Getting back to International Education

I am back in International Education again.

I had a three-year break from international education. Part of the reason was my own work preference: In 2016, fatigued from years of constant travel, erratic habits and living out of a suitcase, I requested a change of role into a more home-bound one. I always enjoyed travelling but perhaps I did too much of it. After years of boasting about Airline tiers and the quality of food at airport lounges, I was, at that point, keen on a new life of office work and daily routines.

But that was only part of the reason. The other part was that I became all too aware of the limitations of 'global education'. I wholeheartedly believed in what I did: That project-based education would represent a great step-change in education. I engaged with all my heart to bring employers ever closer to the learning process. But, as I did that, I saw that any universal formula really doesn't work - the tension between the specificity of the employers and generality of education was far too great when overlaid with all the nuances of cultures and languages. 

As these issues of detail came up, the limitations of scale-driven nature of private education business started showing up. What we were trying to do is different from what goes as International Education at the universities. 'International Education' is about bringing students from various countries into a room and delivering to them a culturally specific and nationally accredited education programme. The outcomes are defined by a national standard and the students, despite their various countries of origin, share similar backgrounds, aspirations and life histories. But what we were trying to do, delivering education to students where they are, within the context of their local economies and labour markets, was altogether different. There were very few commonalities and rather wildly varied specificities - and there was no way of ironing it out, no silver bullet.

In the face of this wide array of aspirations and outcome expectations, the usual prescriptions of the instructional designers were coming up short. Among the venture-funded online education companies, faith in instructional design's potential is a foundational one. This was the 'secret sauce' that was to reduce all the messy details into assessment grids and standard outcomes. But, from my vantage point, it was abundantly clear that it didn't work. There were deeply held assumptions - cultural, social and political - behind all the things we were doing, and the efforts to reduce them to instructional design problems only convoluted the matter more. 

After a good five years of exploring the idea of online global education, therefore, I was unsure whether we were doing more harm than good. It was clear to me that online global education and what goes on in the universities in the name of 'international education' were two different things and the ideas derived from the latter were hardly useful in the former. Besides, I figured that a better tool-kit than blind faith in instructional design was needed to define an approach to global education.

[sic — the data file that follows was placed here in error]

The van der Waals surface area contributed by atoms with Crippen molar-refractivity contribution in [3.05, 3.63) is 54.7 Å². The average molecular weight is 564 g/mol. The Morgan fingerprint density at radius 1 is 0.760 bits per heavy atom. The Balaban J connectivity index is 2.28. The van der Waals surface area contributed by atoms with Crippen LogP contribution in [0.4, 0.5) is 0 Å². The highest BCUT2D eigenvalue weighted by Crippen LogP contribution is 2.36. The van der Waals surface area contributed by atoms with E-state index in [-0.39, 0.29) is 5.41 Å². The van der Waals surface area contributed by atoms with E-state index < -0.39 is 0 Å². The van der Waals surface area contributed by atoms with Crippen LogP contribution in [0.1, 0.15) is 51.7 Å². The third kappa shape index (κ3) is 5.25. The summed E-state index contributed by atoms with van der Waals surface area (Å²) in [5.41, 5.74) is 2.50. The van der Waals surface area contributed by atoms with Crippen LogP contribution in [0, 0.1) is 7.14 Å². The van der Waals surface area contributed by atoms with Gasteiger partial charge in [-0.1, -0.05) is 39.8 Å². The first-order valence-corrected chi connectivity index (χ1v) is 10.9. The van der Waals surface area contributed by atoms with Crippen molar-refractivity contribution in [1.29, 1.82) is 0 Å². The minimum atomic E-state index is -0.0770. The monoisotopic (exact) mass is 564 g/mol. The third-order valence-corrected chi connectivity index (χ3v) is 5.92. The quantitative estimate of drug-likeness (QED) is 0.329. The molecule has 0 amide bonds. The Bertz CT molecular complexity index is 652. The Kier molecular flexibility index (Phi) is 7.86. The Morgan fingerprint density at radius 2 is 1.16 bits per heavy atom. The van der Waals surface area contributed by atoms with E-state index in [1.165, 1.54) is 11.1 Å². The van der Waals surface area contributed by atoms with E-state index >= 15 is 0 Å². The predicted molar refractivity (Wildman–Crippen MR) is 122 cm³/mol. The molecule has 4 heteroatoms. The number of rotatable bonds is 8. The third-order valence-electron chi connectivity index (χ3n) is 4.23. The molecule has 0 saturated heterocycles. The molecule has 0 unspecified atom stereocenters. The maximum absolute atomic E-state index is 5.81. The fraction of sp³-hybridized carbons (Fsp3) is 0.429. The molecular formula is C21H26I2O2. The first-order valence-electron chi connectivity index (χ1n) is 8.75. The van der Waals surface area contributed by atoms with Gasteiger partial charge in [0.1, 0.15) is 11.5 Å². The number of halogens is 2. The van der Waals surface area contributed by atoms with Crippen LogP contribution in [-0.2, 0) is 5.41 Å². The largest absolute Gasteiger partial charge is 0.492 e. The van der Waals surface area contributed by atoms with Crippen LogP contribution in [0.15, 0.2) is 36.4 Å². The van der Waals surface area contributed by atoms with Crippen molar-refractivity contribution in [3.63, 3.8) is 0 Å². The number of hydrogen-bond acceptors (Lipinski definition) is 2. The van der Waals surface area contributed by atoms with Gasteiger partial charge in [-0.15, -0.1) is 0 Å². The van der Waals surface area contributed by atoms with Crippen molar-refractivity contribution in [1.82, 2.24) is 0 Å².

This was, more or less, the quest I was on. After I scaled back on travel, I took on roles which allowed me to look deeper into learning at work. I went back to school to study adult education and came back with a set of perspectives I did not have before. I moved away consciously from the behaviourist underpinnings of instructional design and explored intently how learners make meaning and how historical developments of their labour markets and educational systems come to play a role in this. I embraced constructivism in its widest possible meaning and looked for a way to create a 'platform system' for online education, where the global and local can meet.

Of course, such a quest never really ends and though I don't have all the answers yet - and will perhaps never have them - I am at a better place than I was three years ago. I also feel sufficiently un-tired to get back to travelling and hungry enough to have another shot at creating a new model of international education.

In a way, my timing is indeed curious: Corona Virus is clobbering the Chinese market for international education and new nativist tendencies are muddying the waters in Indian universities. But I only see this as an opportunity: The push-back against globalisation, underway since 2016, has perhaps gone far enough - and a rebound is to be expected. Corona Virus has a profound effect on the lazy model of international education and would perhaps tip the scale in favour of experimentation and online learning. And, as I see it, India's own version of the Cultural Revolution would strengthen the country by tearing apart the age-old system of privileges and vested interests that held the country back. A good crisis is always great for ushering in new models and we are at such a point.

My big strategic bet in this Round 2 is Europe. I intend to build a constructivist, culturally engaged educational model based around European educational frameworks. Europeans, because of their history, are somewhat more culturally open than their Anglo-American counterparts - and this is what I am trying to build upon. The usual struggles involved in setting up start-ups, finding money, right partners etc., are still ahead of me, but I have now committed myself to this path.





 

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